shop before we moved in. The area to the left is an
The shop after the 2003 modifications that replaced the garage
area between the
shop and house. There were a large
door with a patio door, windows, and an air
of bushes and
downed PaloVerde trees -- snake heaven --
a double rainbow behind the shop and storage shed. We also
cleared the area between
the shop and house several years ago when
we put up a fence around our side
yard (out of the field of view on
the left. Creosote bushes
grow back really fast.
During the summer of 2007, we had the house and shop
painted. It made a huge difference in the appearance
Prior to summer (2003), the shop was
open studs and had a single bay garage door. During
summer 2003, in preparation for our kitchen upgrade project, I decided
needed a better sheet good storage capability. One thing led to
another, and I wound up insulating the walls, putting up wallboard,
replacing the garage door with a patio door, and air-conditioned the
shop. I still have some trim work to finish and need to finish
insulating the center part of the ceiling, but what I have now provides
a great deal more serenity when working in the shop. The white
walls add light, and the change in lighting from the patio doors just
gives it a completely different feel. I don't have a lot of old
pictures, but here is what I have; you can see the stud walls and
garage doors behind the subjects of these pictures. I also took
down a number of the old kitchen cabinets that were in the shop when I
moved in. While they provided storage, it was not efficient
storage and used up a significant amount of wall space.
Here are some pictures from before we moved in (those are not my tools,
nor boat). The guy who owned the house before us was building an
airplane in this shop.
Northwest View , Southeast View, and Northeast view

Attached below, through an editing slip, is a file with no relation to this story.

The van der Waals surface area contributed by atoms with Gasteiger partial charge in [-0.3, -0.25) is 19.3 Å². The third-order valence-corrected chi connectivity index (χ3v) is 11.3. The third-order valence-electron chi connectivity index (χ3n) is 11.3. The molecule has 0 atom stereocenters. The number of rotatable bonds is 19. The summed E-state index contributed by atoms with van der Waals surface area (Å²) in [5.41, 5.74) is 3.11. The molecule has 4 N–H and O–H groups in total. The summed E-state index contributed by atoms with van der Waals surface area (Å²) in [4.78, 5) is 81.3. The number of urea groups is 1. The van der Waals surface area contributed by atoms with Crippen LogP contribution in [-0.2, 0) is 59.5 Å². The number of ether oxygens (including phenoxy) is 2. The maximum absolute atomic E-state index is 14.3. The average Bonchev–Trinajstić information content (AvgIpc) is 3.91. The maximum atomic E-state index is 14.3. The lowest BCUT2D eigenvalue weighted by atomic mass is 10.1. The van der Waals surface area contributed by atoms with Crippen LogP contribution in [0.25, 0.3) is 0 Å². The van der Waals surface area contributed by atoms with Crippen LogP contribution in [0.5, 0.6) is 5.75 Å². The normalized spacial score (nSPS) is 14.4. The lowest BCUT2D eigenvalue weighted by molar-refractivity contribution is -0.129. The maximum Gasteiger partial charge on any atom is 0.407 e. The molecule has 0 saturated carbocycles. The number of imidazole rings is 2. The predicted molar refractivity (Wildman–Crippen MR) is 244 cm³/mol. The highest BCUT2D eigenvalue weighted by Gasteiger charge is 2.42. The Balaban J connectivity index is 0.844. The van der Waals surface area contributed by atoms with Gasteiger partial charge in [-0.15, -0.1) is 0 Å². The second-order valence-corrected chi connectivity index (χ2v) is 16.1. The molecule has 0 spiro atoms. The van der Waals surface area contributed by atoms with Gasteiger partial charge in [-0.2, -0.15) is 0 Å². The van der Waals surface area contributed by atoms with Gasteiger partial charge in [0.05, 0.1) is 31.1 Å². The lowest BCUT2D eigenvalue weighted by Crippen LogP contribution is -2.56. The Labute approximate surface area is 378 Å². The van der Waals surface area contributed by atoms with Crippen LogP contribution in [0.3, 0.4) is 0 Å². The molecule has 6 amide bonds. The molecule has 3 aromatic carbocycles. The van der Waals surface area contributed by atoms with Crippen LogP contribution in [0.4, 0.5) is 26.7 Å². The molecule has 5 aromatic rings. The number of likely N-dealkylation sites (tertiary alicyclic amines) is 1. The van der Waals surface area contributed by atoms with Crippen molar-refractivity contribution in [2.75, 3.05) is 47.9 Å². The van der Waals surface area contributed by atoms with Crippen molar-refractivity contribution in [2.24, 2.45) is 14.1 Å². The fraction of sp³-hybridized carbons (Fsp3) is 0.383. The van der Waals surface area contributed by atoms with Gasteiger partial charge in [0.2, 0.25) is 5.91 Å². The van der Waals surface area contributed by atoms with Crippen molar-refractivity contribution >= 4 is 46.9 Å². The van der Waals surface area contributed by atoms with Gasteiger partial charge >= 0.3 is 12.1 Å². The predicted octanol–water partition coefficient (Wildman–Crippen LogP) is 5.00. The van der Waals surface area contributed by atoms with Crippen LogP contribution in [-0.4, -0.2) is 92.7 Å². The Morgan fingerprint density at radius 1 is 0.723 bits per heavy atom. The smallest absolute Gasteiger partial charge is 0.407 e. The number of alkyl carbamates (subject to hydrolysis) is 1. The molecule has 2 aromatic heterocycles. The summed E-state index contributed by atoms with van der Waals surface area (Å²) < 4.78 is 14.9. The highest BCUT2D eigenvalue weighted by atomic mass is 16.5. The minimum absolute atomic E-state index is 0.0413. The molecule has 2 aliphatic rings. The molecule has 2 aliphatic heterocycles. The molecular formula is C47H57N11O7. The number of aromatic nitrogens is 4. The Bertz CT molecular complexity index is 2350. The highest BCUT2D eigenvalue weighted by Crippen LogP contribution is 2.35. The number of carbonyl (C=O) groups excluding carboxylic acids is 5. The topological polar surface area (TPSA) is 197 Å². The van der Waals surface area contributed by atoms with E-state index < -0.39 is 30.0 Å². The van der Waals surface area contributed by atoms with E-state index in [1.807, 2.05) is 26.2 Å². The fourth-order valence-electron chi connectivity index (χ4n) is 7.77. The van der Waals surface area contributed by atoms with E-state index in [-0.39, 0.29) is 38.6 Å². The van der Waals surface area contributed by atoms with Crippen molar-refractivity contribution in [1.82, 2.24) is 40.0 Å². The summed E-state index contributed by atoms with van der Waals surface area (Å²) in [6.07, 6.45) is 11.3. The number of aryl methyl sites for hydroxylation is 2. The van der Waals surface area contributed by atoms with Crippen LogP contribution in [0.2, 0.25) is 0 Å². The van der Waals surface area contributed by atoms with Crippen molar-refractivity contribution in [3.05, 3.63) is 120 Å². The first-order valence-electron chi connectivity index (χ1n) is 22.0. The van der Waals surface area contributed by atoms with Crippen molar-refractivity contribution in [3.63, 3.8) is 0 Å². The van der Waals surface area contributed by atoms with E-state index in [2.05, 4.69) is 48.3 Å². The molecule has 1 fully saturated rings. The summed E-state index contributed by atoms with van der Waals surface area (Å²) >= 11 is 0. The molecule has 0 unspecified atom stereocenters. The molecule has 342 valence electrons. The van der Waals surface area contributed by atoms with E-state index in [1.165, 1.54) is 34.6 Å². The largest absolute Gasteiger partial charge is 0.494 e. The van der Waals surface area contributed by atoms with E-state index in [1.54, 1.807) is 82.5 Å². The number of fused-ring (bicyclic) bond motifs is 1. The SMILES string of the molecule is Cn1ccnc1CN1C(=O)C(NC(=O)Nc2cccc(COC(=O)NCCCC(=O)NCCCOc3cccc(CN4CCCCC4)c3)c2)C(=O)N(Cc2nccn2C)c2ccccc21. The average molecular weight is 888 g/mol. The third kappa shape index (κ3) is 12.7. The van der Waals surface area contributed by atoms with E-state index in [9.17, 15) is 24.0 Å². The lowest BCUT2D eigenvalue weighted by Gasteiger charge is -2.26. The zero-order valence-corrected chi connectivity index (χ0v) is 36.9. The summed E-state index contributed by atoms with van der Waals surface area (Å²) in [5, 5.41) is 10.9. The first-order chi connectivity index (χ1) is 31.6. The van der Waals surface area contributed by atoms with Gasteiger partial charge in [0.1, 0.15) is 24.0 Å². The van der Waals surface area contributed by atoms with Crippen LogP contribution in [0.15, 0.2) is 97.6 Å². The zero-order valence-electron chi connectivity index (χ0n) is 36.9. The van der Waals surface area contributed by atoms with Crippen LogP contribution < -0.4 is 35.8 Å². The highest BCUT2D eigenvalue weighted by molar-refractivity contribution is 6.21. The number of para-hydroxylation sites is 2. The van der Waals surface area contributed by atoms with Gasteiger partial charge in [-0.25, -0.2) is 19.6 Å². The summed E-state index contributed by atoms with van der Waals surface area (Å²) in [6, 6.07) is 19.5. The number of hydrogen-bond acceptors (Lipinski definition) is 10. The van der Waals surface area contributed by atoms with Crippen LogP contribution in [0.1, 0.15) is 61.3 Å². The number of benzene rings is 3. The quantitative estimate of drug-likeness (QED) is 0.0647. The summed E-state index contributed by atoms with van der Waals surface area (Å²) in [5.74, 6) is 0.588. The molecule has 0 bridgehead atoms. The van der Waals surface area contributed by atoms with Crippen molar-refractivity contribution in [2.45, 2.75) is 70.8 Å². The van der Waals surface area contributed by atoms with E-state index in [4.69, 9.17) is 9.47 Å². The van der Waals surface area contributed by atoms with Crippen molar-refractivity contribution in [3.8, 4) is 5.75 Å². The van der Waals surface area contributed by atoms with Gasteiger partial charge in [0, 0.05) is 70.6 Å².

After we moved in:
South wall. You can see a
cubby-hole wall unit that was here when I moved in and a cheap kitchen
cabinet that I brought with me when I moved in. The cabinet holds
router bits and router supplies. You can also see the stud walls
and my use of the open studs for storage. Also visible are
elements of the dust collection system, using 4" spiral plastic pipe.
South and southeast view
Southeast wall and Northwest view (garage door visible behind rolling
workbench. You can see the kitchen cabinets that were used for
storage. I am not complaining about having them, but they were
Southwest and southeast wall. Note the change from the previous
pictures. Note also the dust collection change to metal
pipe. Going to 5" pipe has greatly increased DC performance.
This is what the northwest wall looks like now with the air
conditioner and patio door and windows installed. I moved some of
the kitchen cabinets over the plywood storage area visible behing the
table saw and have stored some things under the outfeed table. To
the far left, you see the patio door, air conditioner, one of the base
kitchen cabinets from above moved, and a plywood off-cut rolling
storage unit under the center of the upper cabinets.
Northeast side of the
shop. The compound miter saw and a floor sweep are
on this end of the building. The dust collector and cyclone are
at the far right.
Southeast side of the shop. The shaper, a floor sweep and
the tool cabinet are located here. Note the improvement in space
utilization without the kitchen cabinets that were there before.
More organization is in progress. You can also see that I have the
center portion of the shop ceiling to insulate and cover. The
center portion will follow the roof trusses in order to provide more
Southwest side of shop. This corner of the shop used to be dark,
dreary and cluttered. The addition of the wallboard and
installation of the clamp racks has made orders of magnitude difference
in how this corner can be used. The pipe clamps leaning against
the parts bin are there temporarily because they have been extended to
permit use in assembly of the workbench storage drawer cases.
They are normally hanging in the clamp rack.
Central tool area. I put in this
post to bring electrical service to the jointer and planer. The
tools are arranged in this quad such that they do not interfere with
one another and provide a convenient dust collection and electrical
service point. The planer, jointer, bandsaw and drill press all
share this common area.
The wood rack is on the west wall.
The top of the rack is divided into a number of storage compartments
for off-cuts. When the off-cuts get too short they go in the
various buckets you see along the southwest wall.
The final element of the shop reconfiguration
project was the insulation and covering of the center section of
ceiling. I decided to take advantage of the truss centers to make
"vaulted" ceiling to permit some storage in the rafters and also to
permit swinging longer stock if needed.
Here are a few pictures of the views from the windows.
Last Updated: 10/05/2007 mkl